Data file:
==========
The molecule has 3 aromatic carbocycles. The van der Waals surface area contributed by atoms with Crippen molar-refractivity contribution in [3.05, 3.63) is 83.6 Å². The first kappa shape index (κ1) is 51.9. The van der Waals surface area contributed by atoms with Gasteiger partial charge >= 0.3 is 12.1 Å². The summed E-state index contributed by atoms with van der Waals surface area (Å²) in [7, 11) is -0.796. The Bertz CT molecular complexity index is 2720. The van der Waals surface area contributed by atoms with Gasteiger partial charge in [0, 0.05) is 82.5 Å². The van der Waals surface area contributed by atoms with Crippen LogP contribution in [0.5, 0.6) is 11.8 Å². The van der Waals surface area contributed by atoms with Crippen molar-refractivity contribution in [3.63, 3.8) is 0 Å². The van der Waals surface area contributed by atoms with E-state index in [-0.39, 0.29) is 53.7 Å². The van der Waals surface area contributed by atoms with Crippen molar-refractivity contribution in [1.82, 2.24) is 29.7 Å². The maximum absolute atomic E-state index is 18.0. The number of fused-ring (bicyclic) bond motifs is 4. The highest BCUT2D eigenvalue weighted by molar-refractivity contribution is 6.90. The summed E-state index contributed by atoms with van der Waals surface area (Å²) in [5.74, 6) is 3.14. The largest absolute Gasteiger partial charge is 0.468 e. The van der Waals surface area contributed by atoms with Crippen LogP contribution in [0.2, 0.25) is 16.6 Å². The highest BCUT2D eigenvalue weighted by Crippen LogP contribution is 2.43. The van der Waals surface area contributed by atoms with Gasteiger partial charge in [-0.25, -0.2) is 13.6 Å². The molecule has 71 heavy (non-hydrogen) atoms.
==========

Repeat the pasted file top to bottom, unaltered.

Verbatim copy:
The molecule has 3 aromatic carbocycles. The van der Waals surface area contributed by atoms with Crippen molar-refractivity contribution in [3.05, 3.63) is 83.6 Å². The first kappa shape index (κ1) is 51.9. The van der Waals surface area contributed by atoms with Gasteiger partial charge >= 0.3 is 12.1 Å². The summed E-state index contributed by atoms with van der Waals surface area (Å²) in [7, 11) is -0.796. The Bertz CT molecular complexity index is 2720. The van der Waals surface area contributed by atoms with Gasteiger partial charge in [0, 0.05) is 82.5 Å². The van der Waals surface area contributed by atoms with Crippen LogP contribution in [0.5, 0.6) is 11.8 Å². The van der Waals surface area contributed by atoms with Crippen molar-refractivity contribution in [3.63, 3.8) is 0 Å². The van der Waals surface area contributed by atoms with E-state index in [-0.39, 0.29) is 53.7 Å². The van der Waals surface area contributed by atoms with Crippen molar-refractivity contribution in [1.82, 2.24) is 29.7 Å². The maximum absolute atomic E-state index is 18.0. The number of fused-ring (bicyclic) bond motifs is 4. The highest BCUT2D eigenvalue weighted by molar-refractivity contribution is 6.90. The summed E-state index contributed by atoms with van der Waals surface area (Å²) in [5.74, 6) is 3.14. The largest absolute Gasteiger partial charge is 0.468 e. The van der Waals surface area contributed by atoms with Crippen LogP contribution in [0.2, 0.25) is 16.6 Å². The highest BCUT2D eigenvalue weighted by Crippen LogP contribution is 2.43. The van der Waals surface area contributed by atoms with Gasteiger partial charge in [-0.25, -0.2) is 13.6 Å². The molecule has 71 heavy (non-hydrogen) atoms.